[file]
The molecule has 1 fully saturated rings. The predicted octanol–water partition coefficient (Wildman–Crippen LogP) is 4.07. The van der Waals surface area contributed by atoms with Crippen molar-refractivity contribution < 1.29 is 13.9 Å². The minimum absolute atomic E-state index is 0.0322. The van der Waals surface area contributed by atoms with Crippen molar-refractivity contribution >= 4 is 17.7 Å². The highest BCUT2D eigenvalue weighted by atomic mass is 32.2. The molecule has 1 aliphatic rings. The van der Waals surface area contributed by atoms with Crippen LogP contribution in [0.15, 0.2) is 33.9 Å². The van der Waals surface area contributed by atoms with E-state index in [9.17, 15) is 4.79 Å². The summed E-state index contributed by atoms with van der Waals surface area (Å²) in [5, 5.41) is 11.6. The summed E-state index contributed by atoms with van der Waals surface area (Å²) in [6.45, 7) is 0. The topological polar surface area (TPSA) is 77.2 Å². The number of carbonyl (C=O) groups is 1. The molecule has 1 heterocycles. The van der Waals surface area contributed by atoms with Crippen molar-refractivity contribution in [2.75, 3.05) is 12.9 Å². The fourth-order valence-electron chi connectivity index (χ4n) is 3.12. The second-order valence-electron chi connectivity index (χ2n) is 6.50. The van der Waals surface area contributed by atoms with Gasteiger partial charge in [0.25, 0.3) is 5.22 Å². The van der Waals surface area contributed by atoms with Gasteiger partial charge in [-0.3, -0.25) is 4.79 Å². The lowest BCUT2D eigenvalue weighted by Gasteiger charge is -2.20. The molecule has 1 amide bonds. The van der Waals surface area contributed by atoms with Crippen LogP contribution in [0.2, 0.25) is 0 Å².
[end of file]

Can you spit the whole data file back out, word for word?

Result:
The molecule has 1 fully saturated rings. The predicted octanol–water partition coefficient (Wildman–Crippen LogP) is 4.07. The van der Waals surface area contributed by atoms with Crippen molar-refractivity contribution < 1.29 is 13.9 Å². The minimum absolute atomic E-state index is 0.0322. The van der Waals surface area contributed by atoms with Crippen molar-refractivity contribution >= 4 is 17.7 Å². The highest BCUT2D eigenvalue weighted by atomic mass is 32.2. The molecule has 1 aliphatic rings. The van der Waals surface area contributed by atoms with Crippen LogP contribution in [0.15, 0.2) is 33.9 Å². The van der Waals surface area contributed by atoms with E-state index in [9.17, 15) is 4.79 Å². The summed E-state index contributed by atoms with van der Waals surface area (Å²) in [5, 5.41) is 11.6. The summed E-state index contributed by atoms with van der Waals surface area (Å²) in [6.45, 7) is 0. The topological polar surface area (TPSA) is 77.2 Å². The number of carbonyl (C=O) groups is 1. The molecule has 1 heterocycles. The van der Waals surface area contributed by atoms with Crippen molar-refractivity contribution in [2.75, 3.05) is 12.9 Å². The fourth-order valence-electron chi connectivity index (χ4n) is 3.12. The second-order valence-electron chi connectivity index (χ2n) is 6.50. The van der Waals surface area contributed by atoms with Gasteiger partial charge in [0.25, 0.3) is 5.22 Å². The van der Waals surface area contributed by atoms with Gasteiger partial charge in [-0.3, -0.25) is 4.79 Å². The lowest BCUT2D eigenvalue weighted by Gasteiger charge is -2.20. The molecule has 1 amide bonds. The van der Waals surface area contributed by atoms with Crippen LogP contribution in [0.2, 0.25) is 0 Å².